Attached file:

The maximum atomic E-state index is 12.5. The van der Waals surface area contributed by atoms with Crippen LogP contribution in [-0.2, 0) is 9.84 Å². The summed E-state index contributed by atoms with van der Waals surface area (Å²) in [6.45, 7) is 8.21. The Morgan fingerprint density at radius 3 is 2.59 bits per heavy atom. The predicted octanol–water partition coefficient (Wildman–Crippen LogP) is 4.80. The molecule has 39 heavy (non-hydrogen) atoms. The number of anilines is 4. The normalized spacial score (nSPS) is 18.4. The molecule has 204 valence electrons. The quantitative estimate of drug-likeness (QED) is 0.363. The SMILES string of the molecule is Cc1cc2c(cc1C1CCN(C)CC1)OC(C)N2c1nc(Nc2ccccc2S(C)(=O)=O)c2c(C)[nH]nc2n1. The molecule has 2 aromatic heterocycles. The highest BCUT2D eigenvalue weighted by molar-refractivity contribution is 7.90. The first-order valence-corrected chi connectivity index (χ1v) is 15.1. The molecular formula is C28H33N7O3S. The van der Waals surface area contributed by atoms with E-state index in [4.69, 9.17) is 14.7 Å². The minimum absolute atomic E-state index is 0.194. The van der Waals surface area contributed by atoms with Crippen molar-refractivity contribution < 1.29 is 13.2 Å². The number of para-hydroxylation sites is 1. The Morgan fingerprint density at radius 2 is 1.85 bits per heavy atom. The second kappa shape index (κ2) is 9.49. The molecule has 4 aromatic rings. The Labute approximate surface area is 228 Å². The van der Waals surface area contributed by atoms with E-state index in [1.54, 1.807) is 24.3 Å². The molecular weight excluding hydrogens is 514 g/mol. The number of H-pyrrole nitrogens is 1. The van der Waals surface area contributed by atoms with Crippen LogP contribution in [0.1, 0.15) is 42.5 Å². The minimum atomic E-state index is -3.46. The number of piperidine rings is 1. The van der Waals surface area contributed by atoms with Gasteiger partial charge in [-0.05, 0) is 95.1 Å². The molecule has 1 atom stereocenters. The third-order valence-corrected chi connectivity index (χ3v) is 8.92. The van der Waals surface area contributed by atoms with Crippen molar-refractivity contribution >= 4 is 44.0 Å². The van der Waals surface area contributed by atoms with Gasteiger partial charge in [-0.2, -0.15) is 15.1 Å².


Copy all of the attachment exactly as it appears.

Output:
The maximum atomic E-state index is 12.5. The van der Waals surface area contributed by atoms with Crippen LogP contribution in [-0.2, 0) is 9.84 Å². The summed E-state index contributed by atoms with van der Waals surface area (Å²) in [6.45, 7) is 8.21. The Morgan fingerprint density at radius 3 is 2.59 bits per heavy atom. The predicted octanol–water partition coefficient (Wildman–Crippen LogP) is 4.80. The molecule has 39 heavy (non-hydrogen) atoms. The number of anilines is 4. The normalized spacial score (nSPS) is 18.4. The molecule has 204 valence electrons. The quantitative estimate of drug-likeness (QED) is 0.363. The SMILES string of the molecule is Cc1cc2c(cc1C1CCN(C)CC1)OC(C)N2c1nc(Nc2ccccc2S(C)(=O)=O)c2c(C)[nH]nc2n1. The molecule has 2 aromatic heterocycles. The highest BCUT2D eigenvalue weighted by molar-refractivity contribution is 7.90. The first-order valence-corrected chi connectivity index (χ1v) is 15.1. The molecular formula is C28H33N7O3S. The van der Waals surface area contributed by atoms with E-state index in [4.69, 9.17) is 14.7 Å². The minimum absolute atomic E-state index is 0.194. The van der Waals surface area contributed by atoms with Crippen molar-refractivity contribution < 1.29 is 13.2 Å². The number of para-hydroxylation sites is 1. The Morgan fingerprint density at radius 2 is 1.85 bits per heavy atom. The second kappa shape index (κ2) is 9.49. The molecule has 4 aromatic rings. The Labute approximate surface area is 228 Å². The van der Waals surface area contributed by atoms with E-state index in [1.54, 1.807) is 24.3 Å². The molecular weight excluding hydrogens is 514 g/mol. The number of H-pyrrole nitrogens is 1. The van der Waals surface area contributed by atoms with Crippen LogP contribution in [0.1, 0.15) is 42.5 Å². The minimum atomic E-state index is -3.46. The number of piperidine rings is 1. The van der Waals surface area contributed by atoms with Gasteiger partial charge in [-0.05, 0) is 95.1 Å². The molecule has 1 atom stereocenters. The third-order valence-corrected chi connectivity index (χ3v) is 8.92. The van der Waals surface area contributed by atoms with Crippen molar-refractivity contribution >= 4 is 44.0 Å². The van der Waals surface area contributed by atoms with Gasteiger partial charge in [-0.2, -0.15) is 15.1 Å².